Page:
Stroke patients arriving late to two Cork hospitals

By Seán McCárthaigh

Stroke patients admitted to two Cork hospitals face the longest delays between the onset of the condition and medical treatment.

On average, patients took seven hours to arrive at Bantry General Hospital after the onset of stroke last year, and six hours at the Mercy University Hospital, in Cork.

An analysis of 19 acute hospitals around the country revealed that 53% of patients arrived within three hours of the onset of their stroke, the desirable time window for improved medical outcome.

The 2017 National Stroke Register Report expressed concern about delays in treating stroke patients in rural areas, with arrival to eight hospitals taking over three hours, on average.

They were Bantry General Hospital; Mercy University Hospital, Cork; Portiuncula Hospital, Ballinasloe, Co Galway; Wexford General Hospital; Sligo University Hospital; University Hospital Waterford; Mayo University Hospital, Castlebar, Co Mayo, and University Hospital Galway.

Three Dublin hospitals — Beaumont, Tallaght, and St Vincent’s — all had average times of less than two hours. The average for Cork University Hospital was two hours and 17 minutes.

The 2017 National Stroke Register Report recorded data on 3,400 stroke patients discharged from acute public hospitals last year.

“There is a trend towards delayed hospital arrival in rural areas,” the report said.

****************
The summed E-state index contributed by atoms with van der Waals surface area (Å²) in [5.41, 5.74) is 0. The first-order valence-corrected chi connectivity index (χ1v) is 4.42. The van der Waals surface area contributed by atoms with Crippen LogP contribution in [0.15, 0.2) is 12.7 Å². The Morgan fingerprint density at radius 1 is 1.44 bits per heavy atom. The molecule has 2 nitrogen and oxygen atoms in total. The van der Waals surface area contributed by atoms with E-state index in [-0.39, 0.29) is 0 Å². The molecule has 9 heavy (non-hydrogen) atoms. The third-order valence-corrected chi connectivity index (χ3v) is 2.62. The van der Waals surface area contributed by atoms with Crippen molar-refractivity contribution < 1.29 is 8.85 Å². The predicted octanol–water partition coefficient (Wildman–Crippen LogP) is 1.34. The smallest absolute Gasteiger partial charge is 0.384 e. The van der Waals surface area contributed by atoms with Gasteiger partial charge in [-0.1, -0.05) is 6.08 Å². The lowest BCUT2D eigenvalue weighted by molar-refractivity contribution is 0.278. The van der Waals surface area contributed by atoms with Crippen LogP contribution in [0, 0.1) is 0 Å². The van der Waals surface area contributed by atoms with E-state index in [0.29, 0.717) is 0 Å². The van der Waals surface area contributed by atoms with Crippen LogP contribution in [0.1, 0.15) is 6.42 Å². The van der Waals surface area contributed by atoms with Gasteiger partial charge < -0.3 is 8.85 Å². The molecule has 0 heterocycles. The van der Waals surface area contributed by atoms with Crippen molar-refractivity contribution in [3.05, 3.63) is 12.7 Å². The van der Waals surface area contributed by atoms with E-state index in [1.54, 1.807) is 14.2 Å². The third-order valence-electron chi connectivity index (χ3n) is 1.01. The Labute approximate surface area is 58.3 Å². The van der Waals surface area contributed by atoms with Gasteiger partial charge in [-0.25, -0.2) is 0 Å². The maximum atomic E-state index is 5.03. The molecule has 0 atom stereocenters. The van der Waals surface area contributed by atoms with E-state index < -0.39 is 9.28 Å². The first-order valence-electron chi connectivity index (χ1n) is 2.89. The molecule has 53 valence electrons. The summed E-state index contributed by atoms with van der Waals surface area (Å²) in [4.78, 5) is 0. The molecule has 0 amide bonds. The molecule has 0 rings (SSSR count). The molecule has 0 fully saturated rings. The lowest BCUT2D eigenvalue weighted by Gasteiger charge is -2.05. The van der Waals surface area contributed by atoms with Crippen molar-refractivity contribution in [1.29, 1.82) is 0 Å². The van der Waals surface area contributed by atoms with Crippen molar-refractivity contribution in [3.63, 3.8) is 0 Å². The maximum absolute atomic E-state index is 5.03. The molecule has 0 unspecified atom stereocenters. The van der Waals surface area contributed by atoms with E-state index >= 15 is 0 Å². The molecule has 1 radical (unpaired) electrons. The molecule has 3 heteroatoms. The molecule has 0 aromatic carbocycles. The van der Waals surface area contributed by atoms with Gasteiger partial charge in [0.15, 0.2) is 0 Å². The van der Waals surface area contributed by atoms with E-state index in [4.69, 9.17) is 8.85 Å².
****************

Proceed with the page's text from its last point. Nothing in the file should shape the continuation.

“This would support the need for increased public awareness campaigns, such as the FAST [face, arms, speech, time] campaign.”

The delivery of acute treatment to stroke patients once they have arrived to hospital improved considerably last year, with 69% of patients being seen by the stroke team within three hours of admission, compared to 54% in 2016.

However, there was a wide variation between hospitals in the percentage of stroke patients getting either a CT or MRI brain scan within 45 minutes of arrival.

No stroke patient in Portiuncula Hospital, Ballinasloe, Co Galway, had a scan within 45 minutes of arrival, compared to 44% of patients in Beaumont Hospital, and 46% in Naas General Hospital. The national average was 25.4%. The rate in Bantry General Hospital was 13%, and 11% in the Mercy University Hospital. No figure for Cork University Hospital was available.

The Mercy, with a ‘door to needle’ time of 45 minutes, has the best record of all acute hospitals in giving patients timely clot-busting medication, which should be administered within 4.5 hours of the onset of ischaemic stroke (the most common form of stroke, which results from a loss of blood flow to the brain).

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